What Is Technology?
Technology is a broad term that refers to tools and machines that may be used to solve real-world problems. It can include simple tools, such as a crowbar or wooden spoon, or complex machines, such as computers or particle accelerators. Technology does not need to be material; virtual technology, such as computer software or business methods, also falls under this category.
A key characteristic of technology is that it tends to be a step-by-step process, with each new development building on the previous one. This is one reason why apparently promising early technologies often stall midway through their development. It is only through the continued effort of researchers to overcome this ‘death valley’ that they eventually achieve their full potential.
As a result of this, technology is an important part of our daily lives, and it continues to be an important part of the world’s economy. In addition, many educational institutions use technology to teach their students. Teachers can leverage technology to allow their students to learn at a pace that works for them, as well as to facilitate group work or individual learning.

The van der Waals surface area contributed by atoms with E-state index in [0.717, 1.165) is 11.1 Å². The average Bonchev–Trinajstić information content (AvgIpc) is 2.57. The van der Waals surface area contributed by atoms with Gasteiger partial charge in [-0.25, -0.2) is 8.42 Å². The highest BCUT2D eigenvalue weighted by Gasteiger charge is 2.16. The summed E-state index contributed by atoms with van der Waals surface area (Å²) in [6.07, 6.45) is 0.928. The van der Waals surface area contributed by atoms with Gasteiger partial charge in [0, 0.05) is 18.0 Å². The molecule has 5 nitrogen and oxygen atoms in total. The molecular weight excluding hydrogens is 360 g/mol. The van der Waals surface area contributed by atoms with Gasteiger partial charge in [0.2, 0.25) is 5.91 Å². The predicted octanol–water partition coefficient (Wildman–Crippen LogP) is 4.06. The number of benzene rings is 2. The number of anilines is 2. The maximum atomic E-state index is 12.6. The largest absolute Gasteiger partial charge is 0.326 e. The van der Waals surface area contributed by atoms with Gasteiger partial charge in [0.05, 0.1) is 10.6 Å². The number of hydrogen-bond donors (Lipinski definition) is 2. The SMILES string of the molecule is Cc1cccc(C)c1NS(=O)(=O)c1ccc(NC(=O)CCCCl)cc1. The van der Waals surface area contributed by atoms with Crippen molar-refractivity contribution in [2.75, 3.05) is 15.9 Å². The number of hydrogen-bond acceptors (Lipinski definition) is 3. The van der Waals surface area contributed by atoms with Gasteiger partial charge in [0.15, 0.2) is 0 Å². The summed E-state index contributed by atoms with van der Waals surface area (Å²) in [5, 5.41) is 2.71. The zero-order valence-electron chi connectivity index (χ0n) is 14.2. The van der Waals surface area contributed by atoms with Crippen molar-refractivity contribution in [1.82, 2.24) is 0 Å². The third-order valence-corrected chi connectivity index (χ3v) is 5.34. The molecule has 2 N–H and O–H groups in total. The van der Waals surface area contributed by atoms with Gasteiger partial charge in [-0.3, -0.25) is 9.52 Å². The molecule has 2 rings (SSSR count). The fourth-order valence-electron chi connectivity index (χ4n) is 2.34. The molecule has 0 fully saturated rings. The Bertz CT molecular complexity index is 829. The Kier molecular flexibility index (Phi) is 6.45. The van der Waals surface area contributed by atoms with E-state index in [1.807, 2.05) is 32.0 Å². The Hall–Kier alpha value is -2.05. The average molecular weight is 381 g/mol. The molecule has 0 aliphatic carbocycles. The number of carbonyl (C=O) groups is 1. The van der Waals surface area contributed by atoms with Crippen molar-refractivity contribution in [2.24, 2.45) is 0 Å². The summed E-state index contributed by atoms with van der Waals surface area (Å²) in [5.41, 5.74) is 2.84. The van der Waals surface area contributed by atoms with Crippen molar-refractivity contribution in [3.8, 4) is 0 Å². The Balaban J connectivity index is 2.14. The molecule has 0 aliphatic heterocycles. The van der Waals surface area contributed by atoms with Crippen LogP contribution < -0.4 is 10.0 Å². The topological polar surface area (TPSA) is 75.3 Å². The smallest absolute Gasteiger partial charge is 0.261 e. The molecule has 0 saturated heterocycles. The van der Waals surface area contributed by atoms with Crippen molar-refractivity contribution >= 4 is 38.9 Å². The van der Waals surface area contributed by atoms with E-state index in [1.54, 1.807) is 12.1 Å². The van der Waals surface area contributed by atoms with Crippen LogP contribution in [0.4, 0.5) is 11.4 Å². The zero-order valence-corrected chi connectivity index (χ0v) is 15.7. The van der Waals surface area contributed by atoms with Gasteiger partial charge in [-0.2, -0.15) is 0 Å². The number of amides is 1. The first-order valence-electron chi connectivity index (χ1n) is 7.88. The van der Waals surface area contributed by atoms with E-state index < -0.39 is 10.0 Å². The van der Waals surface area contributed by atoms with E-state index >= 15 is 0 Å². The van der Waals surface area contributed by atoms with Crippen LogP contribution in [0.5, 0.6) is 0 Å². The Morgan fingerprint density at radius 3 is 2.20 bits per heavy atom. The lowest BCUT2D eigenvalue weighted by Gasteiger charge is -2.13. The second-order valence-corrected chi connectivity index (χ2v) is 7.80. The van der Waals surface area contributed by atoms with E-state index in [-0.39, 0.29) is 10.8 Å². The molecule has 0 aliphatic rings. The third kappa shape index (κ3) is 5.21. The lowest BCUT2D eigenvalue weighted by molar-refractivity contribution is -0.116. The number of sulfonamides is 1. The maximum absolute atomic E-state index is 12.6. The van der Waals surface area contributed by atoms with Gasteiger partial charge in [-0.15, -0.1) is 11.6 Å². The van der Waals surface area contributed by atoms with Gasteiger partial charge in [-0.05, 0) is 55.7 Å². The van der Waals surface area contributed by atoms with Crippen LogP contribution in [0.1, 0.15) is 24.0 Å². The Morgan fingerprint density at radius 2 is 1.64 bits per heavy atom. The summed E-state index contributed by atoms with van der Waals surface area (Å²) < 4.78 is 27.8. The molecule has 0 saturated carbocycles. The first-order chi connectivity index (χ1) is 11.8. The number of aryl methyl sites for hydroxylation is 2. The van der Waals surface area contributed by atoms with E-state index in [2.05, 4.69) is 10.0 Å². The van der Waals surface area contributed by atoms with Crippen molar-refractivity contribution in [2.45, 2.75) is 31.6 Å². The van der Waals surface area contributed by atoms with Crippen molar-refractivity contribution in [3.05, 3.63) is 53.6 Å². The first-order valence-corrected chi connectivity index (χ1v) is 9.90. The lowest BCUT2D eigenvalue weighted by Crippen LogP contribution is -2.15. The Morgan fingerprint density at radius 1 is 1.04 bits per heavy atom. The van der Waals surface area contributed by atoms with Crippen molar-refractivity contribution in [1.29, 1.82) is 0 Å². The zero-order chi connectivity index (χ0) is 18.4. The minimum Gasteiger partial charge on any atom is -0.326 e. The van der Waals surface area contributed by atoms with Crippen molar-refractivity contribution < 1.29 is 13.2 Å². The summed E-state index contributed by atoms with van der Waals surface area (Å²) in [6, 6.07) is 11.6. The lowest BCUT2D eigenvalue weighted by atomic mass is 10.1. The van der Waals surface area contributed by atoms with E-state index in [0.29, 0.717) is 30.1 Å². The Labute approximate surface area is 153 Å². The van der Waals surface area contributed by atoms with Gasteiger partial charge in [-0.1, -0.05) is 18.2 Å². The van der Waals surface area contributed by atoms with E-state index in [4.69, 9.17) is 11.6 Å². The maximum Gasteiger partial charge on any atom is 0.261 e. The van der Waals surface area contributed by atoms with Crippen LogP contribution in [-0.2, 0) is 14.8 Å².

Some scholars have tried to define what technology is in order to help explain its impact on the world around us. They have identified two sharply diverging traditions of talking about technology, one that reduces it to instrumental reasoning and thus portrays it as narrow technical rationality devoid of values (an ‘instrumental approach’) and the other that views technology as an autonomous force that drives culture (a ‘determinist view’). Schatzberg suggests that we need a third way, which he calls a ‘new thinking’ about technology, that liberates it from both determinism and instrumentalism.